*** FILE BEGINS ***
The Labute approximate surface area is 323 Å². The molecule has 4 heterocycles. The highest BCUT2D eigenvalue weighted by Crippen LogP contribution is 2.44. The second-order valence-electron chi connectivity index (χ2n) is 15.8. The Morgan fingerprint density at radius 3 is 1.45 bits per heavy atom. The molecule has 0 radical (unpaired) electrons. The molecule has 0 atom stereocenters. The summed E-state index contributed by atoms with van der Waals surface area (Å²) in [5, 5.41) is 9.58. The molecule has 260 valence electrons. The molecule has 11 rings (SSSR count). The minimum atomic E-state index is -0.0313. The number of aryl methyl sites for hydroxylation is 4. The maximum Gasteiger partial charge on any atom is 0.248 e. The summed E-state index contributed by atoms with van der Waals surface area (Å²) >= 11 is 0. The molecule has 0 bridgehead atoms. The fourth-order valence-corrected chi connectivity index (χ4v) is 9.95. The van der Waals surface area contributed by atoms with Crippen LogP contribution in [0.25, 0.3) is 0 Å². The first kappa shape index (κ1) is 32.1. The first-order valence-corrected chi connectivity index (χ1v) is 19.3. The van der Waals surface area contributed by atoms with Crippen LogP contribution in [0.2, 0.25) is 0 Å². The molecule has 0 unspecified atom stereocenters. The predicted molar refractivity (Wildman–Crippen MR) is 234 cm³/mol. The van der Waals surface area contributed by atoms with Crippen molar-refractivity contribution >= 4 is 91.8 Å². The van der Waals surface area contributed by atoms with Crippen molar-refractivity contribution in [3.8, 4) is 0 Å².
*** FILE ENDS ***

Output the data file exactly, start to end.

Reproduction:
The Labute approximate surface area is 323 Å². The molecule has 4 heterocycles. The highest BCUT2D eigenvalue weighted by Crippen LogP contribution is 2.44. The second-order valence-electron chi connectivity index (χ2n) is 15.8. The Morgan fingerprint density at radius 3 is 1.45 bits per heavy atom. The molecule has 0 radical (unpaired) electrons. The molecule has 0 atom stereocenters. The summed E-state index contributed by atoms with van der Waals surface area (Å²) in [5, 5.41) is 9.58. The molecule has 260 valence electrons. The molecule has 11 rings (SSSR count). The minimum atomic E-state index is -0.0313. The number of aryl methyl sites for hydroxylation is 4. The maximum Gasteiger partial charge on any atom is 0.248 e. The summed E-state index contributed by atoms with van der Waals surface area (Å²) >= 11 is 0. The molecule has 0 bridgehead atoms. The fourth-order valence-corrected chi connectivity index (χ4v) is 9.95. The van der Waals surface area contributed by atoms with Crippen LogP contribution in [0.25, 0.3) is 0 Å². The first kappa shape index (κ1) is 32.1. The first-order valence-corrected chi connectivity index (χ1v) is 19.3. The van der Waals surface area contributed by atoms with Crippen LogP contribution in [0.2, 0.25) is 0 Å². The molecule has 0 unspecified atom stereocenters. The predicted molar refractivity (Wildman–Crippen MR) is 234 cm³/mol. The van der Waals surface area contributed by atoms with Crippen molar-refractivity contribution >= 4 is 91.8 Å². The van der Waals surface area contributed by atoms with Crippen molar-refractivity contribution in [3.8, 4) is 0 Å².